On the rare occasion that I stay in a 5 star hotel (never with my own money, I hasten to add), I feel a strange mixture of things that contradict each other. On the one hand, I definitely enjoy the luxury. Taking a bubble bath in a huge tub, putting on a fluffy dressing gown, and then reclining back in bed is an immense, intense pleasure. I mean, that’s a nice thing, right? And why shouldn’t I enjoy it if I have the opportunity?

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A stunning hotel complex by Sunland Group

Now that is the question. Because actually I do feel guilty about it. To clarify, I have never been the sort of person that feels guilt around pleasure seeking (I think we should all have as much fun as we can) but I do feel guilt when that pleasure involves “luxury”. I am just uncomfortable with the luxury tag in general, really. When I experience it, I feel as though I am undeserving of it. And actually, I think that feeling is really legitimate. What does make me deserve that 5 star hotel experience more than anyone else? What gives me the privilege of having my toilet scrubbed, my bed made, and rose petals scattered on my pillow?

When you travel, if there is one thing that you learn, it’s that you are ordinary. You are not special. You are no better than anybody else. You appreciate difference, yes. But not difference that exists within a hierarchy. So to have that kind of gold star treatment makes me feel really great and then really icky inside. Perhaps I get this feeling because I never actually pay for the privilege of staying in a 5 star hotel and I know that I am essentially an intruder in a shiny, perfect world that doesn’t belong to me. When I am served breakfast in the hotel lounge by somebody who knows all of the right things to say and does their job extremely well, I am usually thinking about my days as a waiter and bartender and how there is essentially no difference between the two of us while simultaneously recognizing the hierarchy within the confines of the hotel that dictates a difference between us after all.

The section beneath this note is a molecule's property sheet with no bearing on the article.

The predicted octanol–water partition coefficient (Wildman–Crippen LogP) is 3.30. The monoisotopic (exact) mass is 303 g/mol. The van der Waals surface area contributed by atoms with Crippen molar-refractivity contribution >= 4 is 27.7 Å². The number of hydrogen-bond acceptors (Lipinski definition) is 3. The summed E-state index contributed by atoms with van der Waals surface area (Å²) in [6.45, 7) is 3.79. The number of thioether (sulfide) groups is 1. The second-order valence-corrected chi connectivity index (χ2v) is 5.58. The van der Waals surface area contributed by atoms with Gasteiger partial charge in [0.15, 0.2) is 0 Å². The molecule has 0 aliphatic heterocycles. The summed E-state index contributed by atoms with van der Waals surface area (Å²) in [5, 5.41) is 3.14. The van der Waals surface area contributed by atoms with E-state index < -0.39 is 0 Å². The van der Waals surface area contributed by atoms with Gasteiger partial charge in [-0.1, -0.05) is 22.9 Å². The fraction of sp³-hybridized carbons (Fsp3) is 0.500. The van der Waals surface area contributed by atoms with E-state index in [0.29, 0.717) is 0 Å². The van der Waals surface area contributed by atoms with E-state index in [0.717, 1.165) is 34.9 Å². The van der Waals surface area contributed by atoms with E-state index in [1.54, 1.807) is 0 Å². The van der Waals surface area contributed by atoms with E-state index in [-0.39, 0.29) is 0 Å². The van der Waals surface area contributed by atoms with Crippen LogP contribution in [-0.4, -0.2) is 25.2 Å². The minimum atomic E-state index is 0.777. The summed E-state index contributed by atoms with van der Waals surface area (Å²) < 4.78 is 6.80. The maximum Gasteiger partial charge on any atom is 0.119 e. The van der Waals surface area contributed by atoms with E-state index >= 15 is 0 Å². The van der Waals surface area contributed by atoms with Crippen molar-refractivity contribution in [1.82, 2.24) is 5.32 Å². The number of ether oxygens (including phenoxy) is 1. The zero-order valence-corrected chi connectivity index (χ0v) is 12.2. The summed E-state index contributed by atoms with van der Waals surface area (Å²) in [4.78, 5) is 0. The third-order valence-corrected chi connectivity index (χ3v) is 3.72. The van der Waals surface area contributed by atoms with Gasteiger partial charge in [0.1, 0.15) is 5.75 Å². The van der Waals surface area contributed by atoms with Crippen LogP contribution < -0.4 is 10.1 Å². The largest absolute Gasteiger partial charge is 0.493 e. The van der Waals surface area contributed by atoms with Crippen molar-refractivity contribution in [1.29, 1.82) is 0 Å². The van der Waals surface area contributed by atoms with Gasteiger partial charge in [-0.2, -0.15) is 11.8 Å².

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Raffles Hotel, Singapore by William Cho

If that hierarchy didn’t exist, the hotel would not be a luxury hotel at all. And I guess that’s my problem with the whole thing. If you believe that you are not better than the people around you, if you feel that getting your toilet scrubbed is just a little bit strange, then the concept of luxury just can’t really work for you.

And I know that hotels provide jobs. I know that the person scrubbing my toilet gets paid for it, and I guess on some level that is a good thing. But just as I know that McDonalds provides thousands and thousands of jobs all around the world, I still know that it is basically a bad institution and not a good force in the world. Similarly, I know that a luxury hotel mostly serves to emphasise a gap between rich and poor and that’s just not a great thing even if it provides people with jobs. People with money can (and do) spend their money on whatever they please, but if you believe that most riches are unmerited or simply unimportant (like I do) then playing into the idea of luxury travel can’t help but be problematic.

Beyond all of that stuff that’s kind of difficult for me to negotiate internally, there is also the fact that while experiencing luxury can be thrilling, it also paints the world in a very peculiar way. The world of perfectly ironed sheets and mint chocolates on your pillow covers up all of those night time ejaculations, sweat stains, and skid marks on the toilet bowl that happen day after day within the hotel. While sometimes I find it hard to resist the allure of luxury, I think I would still rather live in “the real world” of hard work, full throttle fun, and nighttime ejaculations. I would still rather experience a genuine smile from making somebody laugh than “service with a smile”.

Have you stayed in luxury hotels? How do they make you feel?

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